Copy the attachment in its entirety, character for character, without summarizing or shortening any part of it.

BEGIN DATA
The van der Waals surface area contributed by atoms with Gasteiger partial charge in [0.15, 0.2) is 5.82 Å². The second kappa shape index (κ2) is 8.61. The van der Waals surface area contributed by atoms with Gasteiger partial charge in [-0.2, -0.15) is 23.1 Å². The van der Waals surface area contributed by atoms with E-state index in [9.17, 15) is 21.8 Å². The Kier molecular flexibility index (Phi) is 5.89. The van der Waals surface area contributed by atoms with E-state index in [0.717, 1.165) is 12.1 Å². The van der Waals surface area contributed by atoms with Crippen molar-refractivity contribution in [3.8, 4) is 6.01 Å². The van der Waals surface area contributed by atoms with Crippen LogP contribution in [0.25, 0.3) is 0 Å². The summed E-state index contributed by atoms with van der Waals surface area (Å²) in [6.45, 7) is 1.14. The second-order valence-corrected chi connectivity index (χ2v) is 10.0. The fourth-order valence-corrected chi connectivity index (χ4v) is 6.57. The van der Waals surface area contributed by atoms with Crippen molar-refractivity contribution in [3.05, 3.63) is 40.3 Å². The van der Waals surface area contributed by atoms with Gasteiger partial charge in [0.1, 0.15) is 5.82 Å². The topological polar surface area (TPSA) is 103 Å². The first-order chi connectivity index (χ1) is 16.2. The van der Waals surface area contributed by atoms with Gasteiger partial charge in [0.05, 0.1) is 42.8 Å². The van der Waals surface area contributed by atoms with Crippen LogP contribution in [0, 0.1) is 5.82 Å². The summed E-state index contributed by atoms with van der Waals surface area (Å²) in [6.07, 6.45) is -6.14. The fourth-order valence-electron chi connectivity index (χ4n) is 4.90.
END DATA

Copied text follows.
The van der Waals surface area contributed by atoms with Gasteiger partial charge in [0.15, 0.2) is 5.82 Å². The second kappa shape index (κ2) is 8.61. The van der Waals surface area contributed by atoms with Gasteiger partial charge in [-0.2, -0.15) is 23.1 Å². The van der Waals surface area contributed by atoms with E-state index in [9.17, 15) is 21.8 Å². The Kier molecular flexibility index (Phi) is 5.89. The van der Waals surface area contributed by atoms with E-state index in [0.717, 1.165) is 12.1 Å². The van der Waals surface area contributed by atoms with Crippen molar-refractivity contribution in [3.8, 4) is 6.01 Å². The van der Waals surface area contributed by atoms with Crippen LogP contribution in [0.25, 0.3) is 0 Å². The summed E-state index contributed by atoms with van der Waals surface area (Å²) in [6.45, 7) is 1.14. The second-order valence-corrected chi connectivity index (χ2v) is 10.0. The fourth-order valence-corrected chi connectivity index (χ4v) is 6.57. The van der Waals surface area contributed by atoms with Crippen molar-refractivity contribution in [3.05, 3.63) is 40.3 Å². The van der Waals surface area contributed by atoms with Gasteiger partial charge in [0.1, 0.15) is 5.82 Å². The topological polar surface area (TPSA) is 103 Å². The first-order chi connectivity index (χ1) is 16.2. The van der Waals surface area contributed by atoms with Gasteiger partial charge in [0.05, 0.1) is 42.8 Å². The van der Waals surface area contributed by atoms with Crippen LogP contribution in [0, 0.1) is 5.82 Å². The summed E-state index contributed by atoms with van der Waals surface area (Å²) in [6.07, 6.45) is -6.14. The fourth-order valence-electron chi connectivity index (χ4n) is 4.90.